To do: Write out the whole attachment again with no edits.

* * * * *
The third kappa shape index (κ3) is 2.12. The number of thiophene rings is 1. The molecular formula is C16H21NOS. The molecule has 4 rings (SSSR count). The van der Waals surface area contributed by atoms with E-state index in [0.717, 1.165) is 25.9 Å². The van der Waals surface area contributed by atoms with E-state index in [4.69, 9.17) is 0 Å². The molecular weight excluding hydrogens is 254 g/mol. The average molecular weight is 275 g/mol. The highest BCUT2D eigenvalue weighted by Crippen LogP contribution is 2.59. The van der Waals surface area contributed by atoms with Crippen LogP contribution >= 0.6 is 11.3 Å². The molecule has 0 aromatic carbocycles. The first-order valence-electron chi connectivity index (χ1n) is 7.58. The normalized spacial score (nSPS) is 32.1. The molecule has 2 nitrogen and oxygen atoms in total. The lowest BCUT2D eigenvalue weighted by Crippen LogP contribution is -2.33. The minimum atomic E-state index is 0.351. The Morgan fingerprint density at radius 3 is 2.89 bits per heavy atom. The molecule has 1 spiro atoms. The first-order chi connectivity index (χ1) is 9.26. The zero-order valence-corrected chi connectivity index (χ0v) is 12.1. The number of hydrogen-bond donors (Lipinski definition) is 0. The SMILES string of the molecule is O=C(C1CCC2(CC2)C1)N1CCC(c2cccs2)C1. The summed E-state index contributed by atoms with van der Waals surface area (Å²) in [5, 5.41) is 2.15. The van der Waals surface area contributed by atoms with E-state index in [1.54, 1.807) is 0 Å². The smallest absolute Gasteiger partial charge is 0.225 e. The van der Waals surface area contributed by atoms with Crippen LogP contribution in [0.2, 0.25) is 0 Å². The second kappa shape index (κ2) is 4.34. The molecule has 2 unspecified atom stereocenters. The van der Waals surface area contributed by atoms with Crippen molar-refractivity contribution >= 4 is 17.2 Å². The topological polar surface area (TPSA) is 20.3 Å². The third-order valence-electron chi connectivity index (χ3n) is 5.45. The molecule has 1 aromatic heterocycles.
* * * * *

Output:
The third kappa shape index (κ3) is 2.12. The number of thiophene rings is 1. The molecular formula is C16H21NOS. The molecule has 4 rings (SSSR count). The van der Waals surface area contributed by atoms with E-state index in [0.717, 1.165) is 25.9 Å². The van der Waals surface area contributed by atoms with E-state index in [4.69, 9.17) is 0 Å². The molecular weight excluding hydrogens is 254 g/mol. The average molecular weight is 275 g/mol. The highest BCUT2D eigenvalue weighted by Crippen LogP contribution is 2.59. The van der Waals surface area contributed by atoms with Crippen LogP contribution >= 0.6 is 11.3 Å². The molecule has 0 aromatic carbocycles. The first-order valence-electron chi connectivity index (χ1n) is 7.58. The normalized spacial score (nSPS) is 32.1. The molecule has 2 nitrogen and oxygen atoms in total. The lowest BCUT2D eigenvalue weighted by Crippen LogP contribution is -2.33. The minimum atomic E-state index is 0.351. The Morgan fingerprint density at radius 3 is 2.89 bits per heavy atom. The molecule has 1 spiro atoms. The first-order chi connectivity index (χ1) is 9.26. The zero-order valence-corrected chi connectivity index (χ0v) is 12.1. The number of hydrogen-bond donors (Lipinski definition) is 0. The SMILES string of the molecule is O=C(C1CCC2(CC2)C1)N1CCC(c2cccs2)C1. The summed E-state index contributed by atoms with van der Waals surface area (Å²) in [5, 5.41) is 2.15. The van der Waals surface area contributed by atoms with E-state index in [1.54, 1.807) is 0 Å². The smallest absolute Gasteiger partial charge is 0.225 e. The van der Waals surface area contributed by atoms with Crippen LogP contribution in [0.2, 0.25) is 0 Å². The second kappa shape index (κ2) is 4.34. The molecule has 2 unspecified atom stereocenters. The van der Waals surface area contributed by atoms with Crippen molar-refractivity contribution >= 4 is 17.2 Å². The topological polar surface area (TPSA) is 20.3 Å². The third-order valence-electron chi connectivity index (χ3n) is 5.45. The molecule has 1 aromatic heterocycles.